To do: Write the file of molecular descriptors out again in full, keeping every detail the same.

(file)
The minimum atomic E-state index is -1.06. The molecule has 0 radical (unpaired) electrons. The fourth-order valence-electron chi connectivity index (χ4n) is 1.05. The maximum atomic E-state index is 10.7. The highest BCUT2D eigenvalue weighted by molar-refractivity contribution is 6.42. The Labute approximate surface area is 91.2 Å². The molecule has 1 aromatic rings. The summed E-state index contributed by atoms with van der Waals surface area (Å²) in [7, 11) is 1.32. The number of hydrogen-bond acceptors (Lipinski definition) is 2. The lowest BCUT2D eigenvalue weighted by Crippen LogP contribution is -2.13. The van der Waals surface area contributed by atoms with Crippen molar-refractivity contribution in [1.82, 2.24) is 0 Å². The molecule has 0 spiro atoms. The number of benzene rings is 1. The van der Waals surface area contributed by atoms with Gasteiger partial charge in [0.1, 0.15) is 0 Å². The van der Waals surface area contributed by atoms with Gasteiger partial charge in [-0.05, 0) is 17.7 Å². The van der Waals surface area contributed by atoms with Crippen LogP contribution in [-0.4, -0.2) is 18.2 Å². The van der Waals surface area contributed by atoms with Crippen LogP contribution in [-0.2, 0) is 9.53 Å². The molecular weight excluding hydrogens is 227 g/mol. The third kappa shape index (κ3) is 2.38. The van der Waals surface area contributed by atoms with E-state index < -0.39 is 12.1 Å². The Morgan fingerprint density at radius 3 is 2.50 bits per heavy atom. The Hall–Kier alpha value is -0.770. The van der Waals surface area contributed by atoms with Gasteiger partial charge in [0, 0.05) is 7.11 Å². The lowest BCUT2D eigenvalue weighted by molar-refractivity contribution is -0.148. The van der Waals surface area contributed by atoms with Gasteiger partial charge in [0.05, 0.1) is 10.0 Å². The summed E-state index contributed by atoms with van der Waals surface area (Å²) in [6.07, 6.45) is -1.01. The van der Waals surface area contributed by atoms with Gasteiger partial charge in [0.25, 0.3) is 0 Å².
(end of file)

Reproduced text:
The minimum atomic E-state index is -1.06. The molecule has 0 radical (unpaired) electrons. The fourth-order valence-electron chi connectivity index (χ4n) is 1.05. The maximum atomic E-state index is 10.7. The highest BCUT2D eigenvalue weighted by molar-refractivity contribution is 6.42. The Labute approximate surface area is 91.2 Å². The molecule has 1 aromatic rings. The summed E-state index contributed by atoms with van der Waals surface area (Å²) in [7, 11) is 1.32. The number of hydrogen-bond acceptors (Lipinski definition) is 2. The lowest BCUT2D eigenvalue weighted by Crippen LogP contribution is -2.13. The van der Waals surface area contributed by atoms with Crippen molar-refractivity contribution in [1.82, 2.24) is 0 Å². The molecule has 0 spiro atoms. The number of benzene rings is 1. The van der Waals surface area contributed by atoms with Gasteiger partial charge in [0.1, 0.15) is 0 Å². The van der Waals surface area contributed by atoms with Gasteiger partial charge in [-0.05, 0) is 17.7 Å². The van der Waals surface area contributed by atoms with Crippen LogP contribution in [-0.4, -0.2) is 18.2 Å². The van der Waals surface area contributed by atoms with Crippen LogP contribution in [-0.2, 0) is 9.53 Å². The molecular weight excluding hydrogens is 227 g/mol. The third kappa shape index (κ3) is 2.38. The van der Waals surface area contributed by atoms with E-state index < -0.39 is 12.1 Å². The Morgan fingerprint density at radius 3 is 2.50 bits per heavy atom. The Hall–Kier alpha value is -0.770. The van der Waals surface area contributed by atoms with Gasteiger partial charge in [0, 0.05) is 7.11 Å². The lowest BCUT2D eigenvalue weighted by molar-refractivity contribution is -0.148. The van der Waals surface area contributed by atoms with Gasteiger partial charge in [0.05, 0.1) is 10.0 Å². The summed E-state index contributed by atoms with van der Waals surface area (Å²) in [6.07, 6.45) is -1.01. The van der Waals surface area contributed by atoms with Gasteiger partial charge in [0.25, 0.3) is 0 Å².